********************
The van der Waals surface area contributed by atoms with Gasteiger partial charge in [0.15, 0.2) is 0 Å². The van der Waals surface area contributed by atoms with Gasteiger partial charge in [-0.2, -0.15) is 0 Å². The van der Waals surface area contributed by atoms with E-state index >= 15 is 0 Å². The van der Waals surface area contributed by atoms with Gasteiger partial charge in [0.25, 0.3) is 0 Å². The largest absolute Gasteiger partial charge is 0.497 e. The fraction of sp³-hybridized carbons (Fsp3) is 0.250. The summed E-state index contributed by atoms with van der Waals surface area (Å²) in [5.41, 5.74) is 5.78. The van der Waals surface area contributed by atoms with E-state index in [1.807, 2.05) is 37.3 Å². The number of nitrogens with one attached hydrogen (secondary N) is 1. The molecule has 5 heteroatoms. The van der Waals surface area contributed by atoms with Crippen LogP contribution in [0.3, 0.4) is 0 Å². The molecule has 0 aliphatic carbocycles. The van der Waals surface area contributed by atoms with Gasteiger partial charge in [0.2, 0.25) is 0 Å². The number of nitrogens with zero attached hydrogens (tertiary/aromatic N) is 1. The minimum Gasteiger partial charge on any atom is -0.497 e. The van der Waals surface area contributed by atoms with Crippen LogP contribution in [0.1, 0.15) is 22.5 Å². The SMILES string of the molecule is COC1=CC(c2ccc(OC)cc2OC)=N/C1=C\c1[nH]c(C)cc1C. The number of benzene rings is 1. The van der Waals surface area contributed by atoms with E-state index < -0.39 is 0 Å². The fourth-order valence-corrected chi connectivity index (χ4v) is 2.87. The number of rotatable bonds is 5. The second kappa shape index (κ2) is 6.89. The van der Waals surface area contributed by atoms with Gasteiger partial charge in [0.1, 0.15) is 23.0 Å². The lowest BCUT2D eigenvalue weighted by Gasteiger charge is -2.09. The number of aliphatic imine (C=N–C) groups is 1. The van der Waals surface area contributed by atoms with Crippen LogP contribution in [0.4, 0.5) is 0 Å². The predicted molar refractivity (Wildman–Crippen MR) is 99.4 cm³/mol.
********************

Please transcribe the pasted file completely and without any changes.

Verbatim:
The van der Waals surface area contributed by atoms with Gasteiger partial charge in [0.15, 0.2) is 0 Å². The van der Waals surface area contributed by atoms with Gasteiger partial charge in [-0.2, -0.15) is 0 Å². The van der Waals surface area contributed by atoms with E-state index >= 15 is 0 Å². The van der Waals surface area contributed by atoms with Gasteiger partial charge in [0.25, 0.3) is 0 Å². The largest absolute Gasteiger partial charge is 0.497 e. The fraction of sp³-hybridized carbons (Fsp3) is 0.250. The summed E-state index contributed by atoms with van der Waals surface area (Å²) in [5.41, 5.74) is 5.78. The van der Waals surface area contributed by atoms with E-state index in [1.807, 2.05) is 37.3 Å². The number of nitrogens with one attached hydrogen (secondary N) is 1. The molecule has 5 heteroatoms. The van der Waals surface area contributed by atoms with Crippen LogP contribution in [0.3, 0.4) is 0 Å². The molecule has 0 aliphatic carbocycles. The van der Waals surface area contributed by atoms with Gasteiger partial charge in [0.2, 0.25) is 0 Å². The number of nitrogens with zero attached hydrogens (tertiary/aromatic N) is 1. The minimum Gasteiger partial charge on any atom is -0.497 e. The van der Waals surface area contributed by atoms with Crippen LogP contribution in [0.1, 0.15) is 22.5 Å². The SMILES string of the molecule is COC1=CC(c2ccc(OC)cc2OC)=N/C1=C\c1[nH]c(C)cc1C. The number of benzene rings is 1. The van der Waals surface area contributed by atoms with E-state index < -0.39 is 0 Å². The fourth-order valence-corrected chi connectivity index (χ4v) is 2.87. The number of rotatable bonds is 5. The second kappa shape index (κ2) is 6.89. The van der Waals surface area contributed by atoms with Gasteiger partial charge in [0.1, 0.15) is 23.0 Å². The lowest BCUT2D eigenvalue weighted by Gasteiger charge is -2.09. The number of aliphatic imine (C=N–C) groups is 1. The van der Waals surface area contributed by atoms with Crippen LogP contribution in [0.4, 0.5) is 0 Å². The predicted molar refractivity (Wildman–Crippen MR) is 99.4 cm³/mol.